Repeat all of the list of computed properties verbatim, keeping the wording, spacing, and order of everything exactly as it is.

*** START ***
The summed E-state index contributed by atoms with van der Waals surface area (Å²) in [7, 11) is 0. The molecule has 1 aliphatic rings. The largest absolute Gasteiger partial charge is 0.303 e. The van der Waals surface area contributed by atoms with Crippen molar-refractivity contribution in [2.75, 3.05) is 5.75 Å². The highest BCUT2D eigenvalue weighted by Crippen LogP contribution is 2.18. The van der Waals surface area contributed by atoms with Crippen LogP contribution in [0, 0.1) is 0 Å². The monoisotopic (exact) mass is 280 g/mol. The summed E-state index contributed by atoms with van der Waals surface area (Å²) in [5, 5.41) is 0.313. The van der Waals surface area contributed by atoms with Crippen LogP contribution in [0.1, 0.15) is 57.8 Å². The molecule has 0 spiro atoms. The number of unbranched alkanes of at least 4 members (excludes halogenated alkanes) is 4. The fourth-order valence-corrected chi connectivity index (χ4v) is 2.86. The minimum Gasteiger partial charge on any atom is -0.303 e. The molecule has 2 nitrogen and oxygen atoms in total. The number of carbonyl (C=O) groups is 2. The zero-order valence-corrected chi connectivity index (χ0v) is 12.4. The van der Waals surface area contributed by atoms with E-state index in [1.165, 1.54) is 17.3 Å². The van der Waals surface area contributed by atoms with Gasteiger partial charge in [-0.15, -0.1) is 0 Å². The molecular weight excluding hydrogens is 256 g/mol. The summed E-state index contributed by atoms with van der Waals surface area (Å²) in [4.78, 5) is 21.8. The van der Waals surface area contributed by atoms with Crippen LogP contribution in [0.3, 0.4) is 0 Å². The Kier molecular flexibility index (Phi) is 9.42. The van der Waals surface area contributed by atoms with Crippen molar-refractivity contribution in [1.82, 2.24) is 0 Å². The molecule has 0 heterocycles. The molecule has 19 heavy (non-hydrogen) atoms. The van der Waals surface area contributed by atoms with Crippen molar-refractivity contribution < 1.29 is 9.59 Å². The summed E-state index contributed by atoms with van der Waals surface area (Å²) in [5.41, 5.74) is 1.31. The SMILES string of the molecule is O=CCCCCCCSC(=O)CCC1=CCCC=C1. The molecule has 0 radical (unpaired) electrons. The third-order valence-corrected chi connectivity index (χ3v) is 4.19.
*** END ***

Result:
The summed E-state index contributed by atoms with van der Waals surface area (Å²) in [7, 11) is 0. The molecule has 1 aliphatic rings. The largest absolute Gasteiger partial charge is 0.303 e. The van der Waals surface area contributed by atoms with Crippen molar-refractivity contribution in [2.75, 3.05) is 5.75 Å². The highest BCUT2D eigenvalue weighted by Crippen LogP contribution is 2.18. The van der Waals surface area contributed by atoms with Crippen LogP contribution in [0, 0.1) is 0 Å². The monoisotopic (exact) mass is 280 g/mol. The summed E-state index contributed by atoms with van der Waals surface area (Å²) in [5, 5.41) is 0.313. The van der Waals surface area contributed by atoms with Crippen LogP contribution in [0.1, 0.15) is 57.8 Å². The molecule has 0 spiro atoms. The number of unbranched alkanes of at least 4 members (excludes halogenated alkanes) is 4. The fourth-order valence-corrected chi connectivity index (χ4v) is 2.86. The minimum Gasteiger partial charge on any atom is -0.303 e. The molecule has 2 nitrogen and oxygen atoms in total. The number of carbonyl (C=O) groups is 2. The zero-order valence-corrected chi connectivity index (χ0v) is 12.4. The van der Waals surface area contributed by atoms with E-state index in [1.165, 1.54) is 17.3 Å². The van der Waals surface area contributed by atoms with Gasteiger partial charge in [-0.15, -0.1) is 0 Å². The molecular weight excluding hydrogens is 256 g/mol. The summed E-state index contributed by atoms with van der Waals surface area (Å²) in [4.78, 5) is 21.8. The van der Waals surface area contributed by atoms with Crippen LogP contribution in [0.3, 0.4) is 0 Å². The Kier molecular flexibility index (Phi) is 9.42. The van der Waals surface area contributed by atoms with Crippen molar-refractivity contribution in [1.82, 2.24) is 0 Å². The molecule has 0 heterocycles. The molecule has 19 heavy (non-hydrogen) atoms. The van der Waals surface area contributed by atoms with Crippen molar-refractivity contribution < 1.29 is 9.59 Å². The summed E-state index contributed by atoms with van der Waals surface area (Å²) in [5.41, 5.74) is 1.31. The SMILES string of the molecule is O=CCCCCCCSC(=O)CCC1=CCCC=C1. The molecule has 0 radical (unpaired) electrons. The third-order valence-corrected chi connectivity index (χ3v) is 4.19.